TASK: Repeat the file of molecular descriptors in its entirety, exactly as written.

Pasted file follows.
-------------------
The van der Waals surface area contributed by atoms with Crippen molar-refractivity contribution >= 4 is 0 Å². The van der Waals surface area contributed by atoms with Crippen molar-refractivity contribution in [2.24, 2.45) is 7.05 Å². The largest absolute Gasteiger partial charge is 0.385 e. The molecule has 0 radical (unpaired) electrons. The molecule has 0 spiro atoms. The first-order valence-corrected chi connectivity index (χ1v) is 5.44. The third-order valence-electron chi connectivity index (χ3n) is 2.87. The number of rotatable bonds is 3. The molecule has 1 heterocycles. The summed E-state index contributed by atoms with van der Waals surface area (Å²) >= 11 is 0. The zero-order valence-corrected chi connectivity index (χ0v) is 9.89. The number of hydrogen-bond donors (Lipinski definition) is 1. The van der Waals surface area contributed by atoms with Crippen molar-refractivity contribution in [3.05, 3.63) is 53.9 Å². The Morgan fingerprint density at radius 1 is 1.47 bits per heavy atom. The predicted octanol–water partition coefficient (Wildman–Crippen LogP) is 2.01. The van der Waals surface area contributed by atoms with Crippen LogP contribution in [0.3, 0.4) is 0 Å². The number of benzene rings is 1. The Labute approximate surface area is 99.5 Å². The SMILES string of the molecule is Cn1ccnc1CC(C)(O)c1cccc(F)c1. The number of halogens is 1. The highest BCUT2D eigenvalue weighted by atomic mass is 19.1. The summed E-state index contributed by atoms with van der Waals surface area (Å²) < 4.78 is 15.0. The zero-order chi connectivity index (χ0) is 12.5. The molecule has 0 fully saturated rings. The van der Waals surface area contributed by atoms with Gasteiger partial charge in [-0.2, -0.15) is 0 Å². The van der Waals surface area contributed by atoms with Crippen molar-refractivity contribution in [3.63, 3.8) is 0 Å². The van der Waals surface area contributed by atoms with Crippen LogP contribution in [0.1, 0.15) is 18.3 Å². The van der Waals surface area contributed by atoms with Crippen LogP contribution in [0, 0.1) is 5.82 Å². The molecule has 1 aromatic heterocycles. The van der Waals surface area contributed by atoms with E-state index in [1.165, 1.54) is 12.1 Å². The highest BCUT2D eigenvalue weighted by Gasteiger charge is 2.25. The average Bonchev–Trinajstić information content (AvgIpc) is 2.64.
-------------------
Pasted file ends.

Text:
The van der Waals surface area contributed by atoms with Crippen molar-refractivity contribution >= 4 is 0 Å². The van der Waals surface area contributed by atoms with Crippen molar-refractivity contribution in [2.24, 2.45) is 7.05 Å². The largest absolute Gasteiger partial charge is 0.385 e. The molecule has 0 radical (unpaired) electrons. The molecule has 0 spiro atoms. The first-order valence-corrected chi connectivity index (χ1v) is 5.44. The third-order valence-electron chi connectivity index (χ3n) is 2.87. The number of rotatable bonds is 3. The molecule has 1 heterocycles. The summed E-state index contributed by atoms with van der Waals surface area (Å²) >= 11 is 0. The zero-order valence-corrected chi connectivity index (χ0v) is 9.89. The number of hydrogen-bond donors (Lipinski definition) is 1. The van der Waals surface area contributed by atoms with Crippen molar-refractivity contribution in [3.05, 3.63) is 53.9 Å². The Morgan fingerprint density at radius 1 is 1.47 bits per heavy atom. The predicted octanol–water partition coefficient (Wildman–Crippen LogP) is 2.01. The van der Waals surface area contributed by atoms with Crippen LogP contribution in [0.3, 0.4) is 0 Å². The number of benzene rings is 1. The Labute approximate surface area is 99.5 Å². The SMILES string of the molecule is Cn1ccnc1CC(C)(O)c1cccc(F)c1. The number of halogens is 1. The highest BCUT2D eigenvalue weighted by atomic mass is 19.1. The summed E-state index contributed by atoms with van der Waals surface area (Å²) < 4.78 is 15.0. The zero-order chi connectivity index (χ0) is 12.5. The molecule has 0 fully saturated rings. The van der Waals surface area contributed by atoms with Gasteiger partial charge in [-0.2, -0.15) is 0 Å². The van der Waals surface area contributed by atoms with Crippen molar-refractivity contribution in [3.63, 3.8) is 0 Å². The van der Waals surface area contributed by atoms with Crippen LogP contribution in [0.1, 0.15) is 18.3 Å². The van der Waals surface area contributed by atoms with Crippen LogP contribution in [0, 0.1) is 5.82 Å². The molecule has 1 aromatic heterocycles. The van der Waals surface area contributed by atoms with E-state index in [1.165, 1.54) is 12.1 Å². The highest BCUT2D eigenvalue weighted by Gasteiger charge is 2.25. The average Bonchev–Trinajstić information content (AvgIpc) is 2.64.